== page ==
“They burned 5 of the 9 electoral offices, including the ballots.”
Paramilitary groups began to besiege institutions, burn trade union offices, set fire to the residences of candidates and political leaders of the governing party [Movement Towards Socialism]. Even the private home of the president was looted. In other places, families, including children, were kidnapped and threatened with being whipped and burned if their parent, who was a minister or union leader, did not resign. An endless night of the long knives had been unleashed, and fascism peeked out.
The people’s forces comprising workers, miners, peasants, Indigenous people and urban dwellers resisted the civic coup and began to retake territorial control of the cities. But just as the balance of the correlation of forces was shifting in their favor, the police mutiny occurred.
The police had for weeks shown great indolence and ineptitude in protecting the common people while they were being attacked and persecuted by fascist groups. But from Friday [November 8], many of them displayed an extraordinary ability to attack, detain, torture and kill working-class protesters. When it came to dealing with the children of the middle class, they apparently did not have the capacity. But when it came to repressing rebellious Indians, the deployment, violence and the arrogance was monumental.
The same happened with the armed forces. During all of our time in government, we never allowed them to repress civil mobilizations, not even during the first civic coup d’état in 2008. And now, in the midst of the convulsion and without us having asked them anything, they told us that they did not have anti-riot capacities, that they only had 8 bullets per member and that a presidential decree was necessary for them to be on the streets in even a protective capacity. However, they had no hesitation in seeking the resignation of president Evo, in violation of the constitution. They did whatever was possible to attempt to kidnap him while he was traveling to and was in Chapare. And then, when the coup was consolidated, they went to the streets to shoot thousands of bullets, to militarize the cities and assassinate peasants. And all of this without any presidential decree. In order to protect the Indian, they needed a decree. To repress and kill Indians, it was enough to obey what the racial and classist hatred decreed. And now, in only 5 days, there are more than 18 dead and 120 injured with live bullets. Of course, nearly all of them are Indigenous.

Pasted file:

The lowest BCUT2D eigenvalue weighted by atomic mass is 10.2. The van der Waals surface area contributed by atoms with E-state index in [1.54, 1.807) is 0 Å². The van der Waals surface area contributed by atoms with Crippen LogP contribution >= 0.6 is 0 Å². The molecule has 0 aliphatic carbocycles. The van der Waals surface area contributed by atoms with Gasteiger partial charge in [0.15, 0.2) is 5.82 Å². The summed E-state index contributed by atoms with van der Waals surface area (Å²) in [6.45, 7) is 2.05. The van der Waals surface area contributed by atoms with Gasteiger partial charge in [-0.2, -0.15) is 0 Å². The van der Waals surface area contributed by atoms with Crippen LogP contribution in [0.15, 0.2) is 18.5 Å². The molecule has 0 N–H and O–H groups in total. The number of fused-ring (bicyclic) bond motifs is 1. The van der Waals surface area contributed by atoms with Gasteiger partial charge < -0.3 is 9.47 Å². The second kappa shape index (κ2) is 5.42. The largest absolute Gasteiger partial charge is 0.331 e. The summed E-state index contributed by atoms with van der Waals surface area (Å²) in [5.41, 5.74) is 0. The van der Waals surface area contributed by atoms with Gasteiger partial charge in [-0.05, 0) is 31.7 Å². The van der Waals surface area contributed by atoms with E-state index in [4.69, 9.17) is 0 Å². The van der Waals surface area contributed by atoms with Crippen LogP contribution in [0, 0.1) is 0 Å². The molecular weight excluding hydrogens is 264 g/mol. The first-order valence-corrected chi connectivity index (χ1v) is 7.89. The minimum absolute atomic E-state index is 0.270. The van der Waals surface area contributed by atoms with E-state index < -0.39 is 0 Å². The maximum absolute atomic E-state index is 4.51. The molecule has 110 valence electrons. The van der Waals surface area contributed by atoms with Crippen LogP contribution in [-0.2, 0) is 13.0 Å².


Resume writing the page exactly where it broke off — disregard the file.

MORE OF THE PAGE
“When the coup was consolidated, they went to the streets to shoot thousands of bullets, to militarize the cities and assassinate peasants.”
The question we must respond to is, how did the traditional middle class incubate so much hatred and resentment towards the people, leading them to embrace racialized fascism centered on the Indian as the enemy? What did they do to irradiate their class frustrations to the police and armed forces and become the social base of this process of becoming fascist, of this state regression and moral degeneration.
The answer is the rejection of equality, which is to say, the rejection of the fundamentals of a substantial democracy.
The last 14 years of the government of the social movements were characterized by the process of leveling of the social classes, the sharp reduction in extreme poverty (from 35% to 15%), the broadening of rights for all (universal access to healthcare, to education and to social protection), the Indianization of the State (more than 50% of functionaries in public administration must be Indigenous, new national narrative around the Indigenous sector) and the reduction of economic inequality (the difference of income between the richest and the poorest fell from 130 to 45). All this meant the systematic democratization of wealth, access to public goods, opportunities and state power. The economy has grown from 9 billion dollars to 42 billion dollars, widening the market and internal savings, which has allowed many people to have their own homes and improve their work activity.